Home is where the heart (and help) is

This time, the church decided to look inward instead of outward.

Each year for the past three years, Williston United Methodist Church sent members out of state on mission projects. The projects involved house renovations in areas affected by Hurricane Katrina, said the Rev. Cindy Fuller, the pastor for Williston United Methodist Church.

Hurricane Katrina devastated the Gulf Coast states in 2005.

This year, the church stayed home.

"This church usually works in Mississippi, but this year, we decided to work in the community," Fuller said.

That decision led a team of a dozen people crawling inside and out of a home in the Williston area for about a week.

On Jan. 24, the volunteers met in the rain to work. One crew was in the kitchen, replacing the ceiling. Another crew repaired roof leaks. Others outside cleaned the yard.

The church learned of a family in need through the Williston school district, Fuller said.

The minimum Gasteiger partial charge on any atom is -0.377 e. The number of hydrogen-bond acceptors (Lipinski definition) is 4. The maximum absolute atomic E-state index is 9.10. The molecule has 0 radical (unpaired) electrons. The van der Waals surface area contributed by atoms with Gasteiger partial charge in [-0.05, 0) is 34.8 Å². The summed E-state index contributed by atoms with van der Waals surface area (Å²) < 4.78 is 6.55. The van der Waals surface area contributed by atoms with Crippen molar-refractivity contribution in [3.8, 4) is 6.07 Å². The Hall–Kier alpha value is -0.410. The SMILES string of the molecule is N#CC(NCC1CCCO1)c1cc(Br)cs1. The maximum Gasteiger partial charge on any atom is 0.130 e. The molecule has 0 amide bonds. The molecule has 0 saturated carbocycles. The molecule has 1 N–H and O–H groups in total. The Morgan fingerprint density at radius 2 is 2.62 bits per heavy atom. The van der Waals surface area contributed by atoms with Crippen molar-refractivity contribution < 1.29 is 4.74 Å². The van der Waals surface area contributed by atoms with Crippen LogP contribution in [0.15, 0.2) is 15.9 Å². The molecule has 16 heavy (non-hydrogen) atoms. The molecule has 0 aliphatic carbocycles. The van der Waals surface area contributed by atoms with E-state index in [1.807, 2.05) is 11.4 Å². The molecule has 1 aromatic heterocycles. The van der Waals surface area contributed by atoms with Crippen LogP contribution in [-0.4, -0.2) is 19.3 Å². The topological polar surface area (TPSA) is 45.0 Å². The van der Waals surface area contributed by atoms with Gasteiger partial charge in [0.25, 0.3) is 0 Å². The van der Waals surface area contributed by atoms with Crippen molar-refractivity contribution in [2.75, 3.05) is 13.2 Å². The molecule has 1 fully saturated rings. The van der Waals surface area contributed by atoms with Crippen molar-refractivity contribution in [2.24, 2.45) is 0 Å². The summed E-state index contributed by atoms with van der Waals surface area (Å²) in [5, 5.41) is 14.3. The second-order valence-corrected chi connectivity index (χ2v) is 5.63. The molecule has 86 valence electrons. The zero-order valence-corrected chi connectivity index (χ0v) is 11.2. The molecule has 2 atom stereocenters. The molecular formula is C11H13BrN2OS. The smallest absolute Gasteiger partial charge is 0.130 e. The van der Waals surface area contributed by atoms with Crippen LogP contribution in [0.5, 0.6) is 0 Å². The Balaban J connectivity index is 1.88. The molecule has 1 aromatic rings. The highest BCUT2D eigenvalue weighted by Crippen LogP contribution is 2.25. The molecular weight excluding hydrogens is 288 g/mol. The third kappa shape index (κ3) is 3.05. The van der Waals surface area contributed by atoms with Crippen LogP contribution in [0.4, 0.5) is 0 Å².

This is the first work mission project the church has done in-county, she said.

"Each Sunday, we pray for the area, but also we need to be the hands and heart of Christ. Being involved in the community is a part of being the faith of the community," she said.

Fuller doesn't regret past mission projects out-of-state even though there are plenty of needs here in Barnwell County, she said.

Having a change of scenery, it can refresh her parishioners visions for local needs, Fuller said.

"It's wonderful to do missions away from home, but its good to help your neighbors," she said.

Community volunteerism has come into vogue since President Obama touted it on his campaign, said Laura Buice, a church member and a mission volunteer.

"It's one of the buzzwords of the moment. I hope it lasts," she said.

Stephen Braxton was busy lending a hand with the others. The house being repaired is where his girlfriend lives.

"It's beautiful," he said of the help. "Especially help like this."